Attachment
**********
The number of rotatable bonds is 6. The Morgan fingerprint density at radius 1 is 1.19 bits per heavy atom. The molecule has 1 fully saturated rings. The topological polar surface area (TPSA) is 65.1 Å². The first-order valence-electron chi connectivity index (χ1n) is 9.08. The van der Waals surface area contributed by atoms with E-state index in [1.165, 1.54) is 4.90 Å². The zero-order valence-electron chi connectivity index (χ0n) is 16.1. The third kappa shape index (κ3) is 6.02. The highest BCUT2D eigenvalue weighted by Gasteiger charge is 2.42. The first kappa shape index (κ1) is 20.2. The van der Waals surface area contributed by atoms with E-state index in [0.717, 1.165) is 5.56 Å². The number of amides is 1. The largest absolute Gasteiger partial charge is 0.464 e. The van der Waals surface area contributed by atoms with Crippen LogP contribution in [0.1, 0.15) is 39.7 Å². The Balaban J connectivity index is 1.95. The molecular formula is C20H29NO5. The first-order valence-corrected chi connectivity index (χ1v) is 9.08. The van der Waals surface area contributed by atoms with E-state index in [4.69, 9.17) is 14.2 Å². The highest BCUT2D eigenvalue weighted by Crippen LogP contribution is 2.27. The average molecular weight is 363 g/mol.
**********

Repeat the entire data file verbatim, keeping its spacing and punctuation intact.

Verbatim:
The number of rotatable bonds is 6. The Morgan fingerprint density at radius 1 is 1.19 bits per heavy atom. The molecule has 1 fully saturated rings. The topological polar surface area (TPSA) is 65.1 Å². The first-order valence-electron chi connectivity index (χ1n) is 9.08. The van der Waals surface area contributed by atoms with E-state index in [1.165, 1.54) is 4.90 Å². The zero-order valence-electron chi connectivity index (χ0n) is 16.1. The third kappa shape index (κ3) is 6.02. The highest BCUT2D eigenvalue weighted by Gasteiger charge is 2.42. The first kappa shape index (κ1) is 20.2. The van der Waals surface area contributed by atoms with E-state index in [0.717, 1.165) is 5.56 Å². The number of amides is 1. The largest absolute Gasteiger partial charge is 0.464 e. The van der Waals surface area contributed by atoms with Crippen LogP contribution in [0.1, 0.15) is 39.7 Å². The Balaban J connectivity index is 1.95. The molecular formula is C20H29NO5. The first-order valence-corrected chi connectivity index (χ1v) is 9.08. The van der Waals surface area contributed by atoms with E-state index in [4.69, 9.17) is 14.2 Å². The highest BCUT2D eigenvalue weighted by Crippen LogP contribution is 2.27. The average molecular weight is 363 g/mol.